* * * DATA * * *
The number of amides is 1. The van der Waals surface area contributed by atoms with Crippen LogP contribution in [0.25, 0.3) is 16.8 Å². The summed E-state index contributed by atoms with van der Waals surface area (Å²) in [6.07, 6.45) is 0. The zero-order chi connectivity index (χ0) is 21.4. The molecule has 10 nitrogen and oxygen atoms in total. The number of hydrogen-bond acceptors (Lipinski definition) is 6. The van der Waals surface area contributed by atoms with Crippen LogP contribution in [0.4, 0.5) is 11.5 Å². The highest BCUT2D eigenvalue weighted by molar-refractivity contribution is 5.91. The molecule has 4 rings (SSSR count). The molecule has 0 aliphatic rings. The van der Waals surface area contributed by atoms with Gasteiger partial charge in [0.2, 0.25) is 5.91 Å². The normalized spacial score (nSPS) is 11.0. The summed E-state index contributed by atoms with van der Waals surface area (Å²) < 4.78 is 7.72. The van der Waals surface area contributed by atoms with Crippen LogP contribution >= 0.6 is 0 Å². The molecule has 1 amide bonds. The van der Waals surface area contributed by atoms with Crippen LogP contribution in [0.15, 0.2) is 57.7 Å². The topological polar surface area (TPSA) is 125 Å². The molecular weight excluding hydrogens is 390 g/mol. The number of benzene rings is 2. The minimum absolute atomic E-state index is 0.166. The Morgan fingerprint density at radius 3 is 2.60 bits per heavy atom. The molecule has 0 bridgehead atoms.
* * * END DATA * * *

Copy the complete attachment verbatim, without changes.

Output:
The number of amides is 1. The van der Waals surface area contributed by atoms with Crippen LogP contribution in [0.25, 0.3) is 16.8 Å². The summed E-state index contributed by atoms with van der Waals surface area (Å²) in [6.07, 6.45) is 0. The zero-order chi connectivity index (χ0) is 21.4. The molecule has 10 nitrogen and oxygen atoms in total. The number of hydrogen-bond acceptors (Lipinski definition) is 6. The van der Waals surface area contributed by atoms with Crippen LogP contribution in [0.4, 0.5) is 11.5 Å². The highest BCUT2D eigenvalue weighted by molar-refractivity contribution is 5.91. The molecule has 4 rings (SSSR count). The molecule has 0 aliphatic rings. The van der Waals surface area contributed by atoms with Gasteiger partial charge in [0.2, 0.25) is 5.91 Å². The normalized spacial score (nSPS) is 11.0. The summed E-state index contributed by atoms with van der Waals surface area (Å²) < 4.78 is 7.72. The van der Waals surface area contributed by atoms with Crippen LogP contribution >= 0.6 is 0 Å². The molecule has 1 amide bonds. The van der Waals surface area contributed by atoms with Crippen LogP contribution in [0.15, 0.2) is 57.7 Å². The topological polar surface area (TPSA) is 125 Å². The molecular weight excluding hydrogens is 390 g/mol. The number of benzene rings is 2. The minimum absolute atomic E-state index is 0.166. The Morgan fingerprint density at radius 3 is 2.60 bits per heavy atom. The molecule has 0 bridgehead atoms.